State leaders support desalination plant

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The state legislators representing Orange County unanimously asked a state water agency to approve Poseidon Water’s permit to build a desalination facility in Huntington Beach, according to a statement by Poseidon Water.

The Thursday letter to Coastal Commission Chairwoman Mary Shallenberger stated that “the Huntington Beach Desalination Plant is a critically needed and environmentally responsible solution to the county’s water supply needs. We urge your immediate approval.”

Assemblyman Allan Mansoor (R-Costa Mesa), Sen. Mimi Walters (R-Irvine) and Assemblyman Travis Allen (R-Huntington Beach) were among those who signed the letter.


Democrats in the county also back Poseidon Water, the Connecticut-based company that recently changed its name from Poseidon Resources, according to company spokesman Brian Lochrie.

“We’re extremely excited to get bipartisan support for the project,” Lochrie said. “I think it’s a big deal and it shows the strong level of support that we have throughout the county for this important water reliability project.”

The letter states that though Orange County is using less water than in previous years, it “must import 50% of its water from the Colorado River and the State Water Project in order to meet the demands of our constituents and keep our economy strong.”

The letter comes weeks after the Orange County Water District voted 8 to 0, with two members absent, to extend its confidentiality agreement with Poseidon to study the possibility of buying water from the desalination plant, director Cathy Green said.

Green said the confidentiality agreement — which essentially makes Poseidon’s private research on the plant available to the water district — isn’t new, as the two have had an agreement since April 2010. Directors voted July 24 to extend it to April 7, 2016, and to create an Ocean Desalination Citizens’ Advisory Committee to provide input on the desal project, she said.

“We just want to make sure that we are doing our due diligence,” Green said.

She added that though their research on feasibility of buying water from Poseidon may be done behind closed doors, all actions on the matter will be made in public.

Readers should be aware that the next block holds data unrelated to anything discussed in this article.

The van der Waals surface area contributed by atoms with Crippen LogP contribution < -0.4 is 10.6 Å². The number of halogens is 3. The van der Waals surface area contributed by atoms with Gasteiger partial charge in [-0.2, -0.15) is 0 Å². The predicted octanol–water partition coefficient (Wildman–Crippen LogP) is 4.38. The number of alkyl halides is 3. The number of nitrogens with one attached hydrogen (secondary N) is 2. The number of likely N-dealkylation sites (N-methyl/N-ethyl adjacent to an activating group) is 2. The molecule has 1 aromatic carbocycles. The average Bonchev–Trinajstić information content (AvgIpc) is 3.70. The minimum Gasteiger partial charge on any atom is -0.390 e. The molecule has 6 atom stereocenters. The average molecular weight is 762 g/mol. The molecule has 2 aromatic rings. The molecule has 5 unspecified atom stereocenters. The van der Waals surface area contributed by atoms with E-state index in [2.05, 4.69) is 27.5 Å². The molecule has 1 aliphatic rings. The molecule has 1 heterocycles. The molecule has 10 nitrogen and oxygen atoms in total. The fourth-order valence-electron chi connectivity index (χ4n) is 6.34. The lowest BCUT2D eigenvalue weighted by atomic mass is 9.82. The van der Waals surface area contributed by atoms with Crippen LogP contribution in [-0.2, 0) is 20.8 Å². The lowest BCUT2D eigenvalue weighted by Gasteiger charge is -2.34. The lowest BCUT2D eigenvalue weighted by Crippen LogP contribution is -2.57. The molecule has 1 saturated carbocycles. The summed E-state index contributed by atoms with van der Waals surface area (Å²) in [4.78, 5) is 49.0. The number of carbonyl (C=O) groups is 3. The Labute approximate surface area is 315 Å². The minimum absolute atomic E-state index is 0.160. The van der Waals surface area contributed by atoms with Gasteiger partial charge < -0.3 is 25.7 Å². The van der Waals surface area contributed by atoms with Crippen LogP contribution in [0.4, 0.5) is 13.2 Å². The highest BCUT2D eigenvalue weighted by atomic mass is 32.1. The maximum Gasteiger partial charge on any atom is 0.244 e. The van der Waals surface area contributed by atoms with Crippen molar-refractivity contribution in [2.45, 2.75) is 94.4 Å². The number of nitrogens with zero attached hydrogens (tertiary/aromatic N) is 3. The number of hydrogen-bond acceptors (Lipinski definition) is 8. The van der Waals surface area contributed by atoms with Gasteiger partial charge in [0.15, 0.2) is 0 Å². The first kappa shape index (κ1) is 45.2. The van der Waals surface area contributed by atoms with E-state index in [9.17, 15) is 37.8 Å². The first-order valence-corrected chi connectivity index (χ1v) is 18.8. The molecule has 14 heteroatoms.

It was earlier reported in the Daily Pilot sister paper the Huntington Beach Independent that underground pipelines could possibly run through Costa Mesa. Lochrie said it could still be an option should other agencies and cities decide to buy from Poseidon.

He added that the Coastal Commission hearing regarding Poseidon’s permit should happen some time in the fall.

The desalination plant, projected to produce about 50 million gallons of water daily, may be an alternative that OCWD is looking at to prepare the county for water shortages in the future, but some believe Poseidon’s product isn’t needed.

Former Huntington Beach Mayor Debbie Cook, who has followed the topic closely, said many urban water management plans in Orange County say the county has enough water until 2035. She doesn’t understand why legislators would support the project.

“It’s interesting that you have all these legislators who are saying, ‘You guys need to approve this project,’ but we don’t have any cities who actually want the water,” she said. “These guys are clearly not keeping up with current events.”

Huntington Beach Councilman Joe Shaw has opposed the project as well and is bringing an item to Monday’s council meeting asking the dais to send a letter to OCWD expressing an opposition to the confidentiality agreement.

“I don’t think any body of officials, elected or appointed, should having any confidentiality agreements with preparations or any other group,” he said. “They should do everything in public so that the public sees everything and that public scrutiny is always there.”

Shaw said he believes state legislators don’t have all the information regarding the project to make an informed decision.

“Most of our elected officials who have signed that letter, I don’t have that much faith in their abilities anyway,” he said.